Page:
New farm workers: Changing labour dynamics

FARM labour has been highlighted by many as one of the big losers from land reform. Certainly, the post-2000 land reform in Zimbabwe has resulted in a significant displacement of farm workers from former large-scale commercial farms.

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However, the scale and implications of this are much disputed, and poorly understood.

In assessing the implications for employment, livelihoods and agrarian relations, it is critical to have a proper assessment of what has happened since 2000. Unfortunately, as with so much in the Zimbabwe land debate, this discussion is coloured by inaccurate figures and ideological positions, unsupported by empirical data.

Fortunately, a new paper by Walter Chambati, one of Zimbabwe’s leading researchers on agrarian labour, has just been published by the Future Agricultures Consortium. This helps move the debate forward by providing a detailed examination of changing agrarian labour relations based on detailed research from Goromonzi district, one of the high potential farming areas of Zimbabwe influenced by land reform.

One of the big problems with the debate about farm labour since 2000 has been (once again) the lack of data on what happened to farm workers following land reform. The figures regularly trotted out in the media, and by many others too are usually wildly inaccurate.

For example, the MDC in their recently launched policy paper claimed (p. 44) that “some 400 000 farm workers have been displaced with their families plunging nearly 2 million people into destitution and homelessness” due to what they term the “chaotic” land reform. This is way off the mark, and inevitably colours the analysis and the policy conclusions reached.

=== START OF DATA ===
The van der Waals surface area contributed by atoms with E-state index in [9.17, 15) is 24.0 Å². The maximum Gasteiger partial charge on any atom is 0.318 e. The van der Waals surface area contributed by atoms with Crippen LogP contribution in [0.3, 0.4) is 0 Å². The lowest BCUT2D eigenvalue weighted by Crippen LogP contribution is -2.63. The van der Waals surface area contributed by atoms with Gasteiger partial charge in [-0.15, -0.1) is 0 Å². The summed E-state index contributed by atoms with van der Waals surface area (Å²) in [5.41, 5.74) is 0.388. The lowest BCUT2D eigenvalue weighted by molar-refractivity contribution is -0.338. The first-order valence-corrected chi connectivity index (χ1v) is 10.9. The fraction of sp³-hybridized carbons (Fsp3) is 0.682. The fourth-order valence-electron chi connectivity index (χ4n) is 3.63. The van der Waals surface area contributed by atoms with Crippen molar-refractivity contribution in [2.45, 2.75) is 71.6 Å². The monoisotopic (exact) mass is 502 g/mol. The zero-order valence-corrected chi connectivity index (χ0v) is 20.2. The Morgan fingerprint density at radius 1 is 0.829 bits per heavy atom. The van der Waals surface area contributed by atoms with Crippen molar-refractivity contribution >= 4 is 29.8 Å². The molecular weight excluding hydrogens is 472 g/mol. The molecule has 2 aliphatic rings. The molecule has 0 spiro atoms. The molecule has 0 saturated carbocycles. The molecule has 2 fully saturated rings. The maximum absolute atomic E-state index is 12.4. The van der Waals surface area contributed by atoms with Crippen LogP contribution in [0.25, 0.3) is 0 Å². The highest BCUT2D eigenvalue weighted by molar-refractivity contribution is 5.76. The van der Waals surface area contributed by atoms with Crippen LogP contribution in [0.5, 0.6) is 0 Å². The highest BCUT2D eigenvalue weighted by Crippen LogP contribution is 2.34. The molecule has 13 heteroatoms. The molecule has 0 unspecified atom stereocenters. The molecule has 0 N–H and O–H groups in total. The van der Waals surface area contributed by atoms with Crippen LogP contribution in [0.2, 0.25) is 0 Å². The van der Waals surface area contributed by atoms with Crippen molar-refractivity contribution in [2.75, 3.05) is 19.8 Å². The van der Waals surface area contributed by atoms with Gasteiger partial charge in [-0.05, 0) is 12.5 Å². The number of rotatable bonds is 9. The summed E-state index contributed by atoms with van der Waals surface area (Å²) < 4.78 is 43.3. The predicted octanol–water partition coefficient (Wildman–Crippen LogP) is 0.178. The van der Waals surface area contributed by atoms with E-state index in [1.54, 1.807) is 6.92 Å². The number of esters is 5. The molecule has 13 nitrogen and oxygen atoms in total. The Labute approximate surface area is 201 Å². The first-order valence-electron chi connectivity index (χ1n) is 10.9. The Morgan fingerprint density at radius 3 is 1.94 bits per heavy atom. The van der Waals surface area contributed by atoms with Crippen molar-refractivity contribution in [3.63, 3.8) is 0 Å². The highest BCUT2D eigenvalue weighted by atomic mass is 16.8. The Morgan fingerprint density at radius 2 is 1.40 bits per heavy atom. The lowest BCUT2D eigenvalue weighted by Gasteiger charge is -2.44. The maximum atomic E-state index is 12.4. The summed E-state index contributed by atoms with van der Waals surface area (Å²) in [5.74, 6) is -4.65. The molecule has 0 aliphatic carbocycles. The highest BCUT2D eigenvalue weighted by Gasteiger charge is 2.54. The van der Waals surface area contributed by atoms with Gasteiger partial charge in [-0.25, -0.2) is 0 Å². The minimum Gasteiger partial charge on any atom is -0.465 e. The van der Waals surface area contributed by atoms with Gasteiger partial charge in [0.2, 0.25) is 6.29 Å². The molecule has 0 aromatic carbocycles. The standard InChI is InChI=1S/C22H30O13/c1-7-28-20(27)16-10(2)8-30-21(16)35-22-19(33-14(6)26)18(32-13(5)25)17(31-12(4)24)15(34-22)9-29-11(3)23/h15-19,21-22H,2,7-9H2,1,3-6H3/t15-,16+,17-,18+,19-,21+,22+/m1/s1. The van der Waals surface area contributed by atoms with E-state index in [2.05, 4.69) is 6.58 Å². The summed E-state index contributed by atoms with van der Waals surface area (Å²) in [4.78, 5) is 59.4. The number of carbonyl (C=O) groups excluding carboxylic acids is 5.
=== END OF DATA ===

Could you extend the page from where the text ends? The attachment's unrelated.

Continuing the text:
When we were putting together our book in 2010, we searched across the available data and tried to triangulate between sources. Our best estimates (based on Commercial Farmers’ Union, General Agriculture and Plantation Workers’ Union of Zimbabwe, Central Statistical Office (CSO)/Zimstat and other sources) were that before land reform in the late 1990s, there were between 300 000 and 350 000 (ammended, 29 May — see comments) permanent and temporary farm workers working on large-scale farms and estates.

Of these 150 000-175000 (169 000 in 1999 according to the CSO) were permanent workers, making up a total population of around one million, including any dependents.

In the new settlements established after 2 000, around 10 000 households were established by those who were formerly permanent farm workers, along with others who were temporary farm workers and joined the land invasions.

A further 70 000 permanent worker households remained in work on estates, State farms and other large-scale farms.

There were also substantial numbers of in situ displaced people still on farms living in compounds, seeking work on the new farms and perhaps with access to a small plot — perhaps around 25 000 households.